I’m a political scientist by training and study. My first degree was at Queens University, Canada, where I studied political studies and Islamic law…then I did my second degree in Oriental Studies at Oxford University in England. I focused on the Muslim world and narrowed it down to Pakistan and looked at the Islamization process in Pakistan. Then I worked in finance in London; peace and conflict in South Asia at Ford Foundation in New Delhi. I was in Washington DC with SAIS where I worked with the South Asian Studies program, expanding it to include Pakistan, introducing Urdu as a course subject and language, and setting up a fund for five years.
In 2005, there was a catastrophic earthquake in Pakistan affecting nine districts and killing 87,000 citizens, leaving 3.5 million homeless; the worst natural disaster since the Quetta 1935 earthquake. I hadn’t lived in Pakistan for 20 years and this was a clear sign to return. I began with UN Habitat in June 2006 where I managed one of the largest housing reconstruction projects the UN system has undertaken. During this period, I was in Azad Kashmir and KP five out seven days regularly. Later, I shifted to the UNRCO office as the Director at the UN’s Resident Coordinator office. After that, because of my disaster management experience and having worked closely with General Nadeem, who became Chairman of the National Disaster Management Authority (NDMA), I become his Chief of Staff. We established and built the NDMA. I did that for a couple of years, followed by some consultancies.
After the seven-year itch in the same sector of work I wanted a new challenge, and decided to shift to something more creative. I made a couple of documentaries on culture: language, Urdu and English literature in our imagination. I also was the last one to interview Intizar Hussain on the subject. To learn the trade, I decided to return to school, and went to New York to study film. Before I went to film school, the market here wasn’t responsive (to the idea of food mapping). Television channels weren’t interested, neither were publishers nor corporate Pakistan…Nevertheless, I thought, I’m a foodie, I want to do it, so let me try as much as I can? So I went to film school with a singular focus, to be taken more seriously.
This country doesn’t really acknowledge food as heritage, food as culture. Cooking programs on TV have been associated with elderly women, or celebrity gimmicks playing with food, or some street food of our towns and cities but nothing as far I know is comprehensive. It’s not a serious or invested sector of curiosity. It’s not seen as heritage, as part of your culture. The way you look at a monument, you don’t look at food here, or art. What we eat tells us a lot more about who we are. Our environment and socio-economic conditions is all tasted, felt, experienced most intimately through food. We are what we eat.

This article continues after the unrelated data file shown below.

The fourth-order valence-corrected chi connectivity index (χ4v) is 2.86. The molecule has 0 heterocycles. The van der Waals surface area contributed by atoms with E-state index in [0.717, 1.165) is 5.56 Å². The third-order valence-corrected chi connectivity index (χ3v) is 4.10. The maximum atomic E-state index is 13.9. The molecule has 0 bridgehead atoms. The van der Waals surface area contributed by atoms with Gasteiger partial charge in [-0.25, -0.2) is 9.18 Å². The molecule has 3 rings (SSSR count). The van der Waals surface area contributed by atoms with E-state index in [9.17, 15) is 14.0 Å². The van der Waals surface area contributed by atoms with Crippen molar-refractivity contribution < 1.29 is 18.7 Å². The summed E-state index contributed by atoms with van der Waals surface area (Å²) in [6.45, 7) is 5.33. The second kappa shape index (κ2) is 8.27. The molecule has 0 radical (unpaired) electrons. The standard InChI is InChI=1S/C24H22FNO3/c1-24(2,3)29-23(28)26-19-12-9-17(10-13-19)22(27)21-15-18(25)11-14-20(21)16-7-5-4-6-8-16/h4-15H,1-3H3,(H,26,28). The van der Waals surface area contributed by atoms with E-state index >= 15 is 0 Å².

I started the YouTube channel, Niloferscorner, and the series is called Pakistan on a Plate. My book is still ongoing and the YouTube series is under a year. If I get the funding, my aim is to food map all of Pakistan. I have filmed 47 episodes 32 are online.
Tell me about your favorite episode and also one of the most difficult episodes that you had to record.
Episode 13 is from a small village called Shogran in Terech Valley, in front of the highest plateau mountain in Chitral at 19,000 feet. I arrived in Chitral, drove to upper Chitral to Mulko village 4 ½ hours away, and then checked in with my friend and guide. We drove an hour on a snow-capped mountain, and then, trekked four hours to Terech Valley on a snow capped mountain. Once we got to the other side of the valley, we walked along the Terech Valley glacier river for another three hours to Shogran village, the last village before professional trekkers start to trek to Terech. In Shogran, I spent a night and day with a shepherd family while we all piled in the hut’s Central Asian style coal heated pit under a central table, all of us covered in layers of blankets – very Tashkent-y but also very Pakistani!
I recorded two episodes there. That episode was hard. It required physical endurance, and cooking at that altitude takes a lot longer. One of the episodes shows how to make shushp, fermented wheat grain sprouted flour. It is ground into flour and made into a halwa. To make this dish you have to continuously churn for 3 ½ hours. Just imagine the effort and time to make this recipe at this altitude! The second recipe I learned was lajek, which I really loved, uses short-grained rice, which grows in Ayun Valley, Chitral, and goat’s meat. This too is for special occasions. Lajek is similar to meat porridge and beyond delicious. On a wood-burning stove, it took many, many hours. Recording these episodes was the most physically challenging.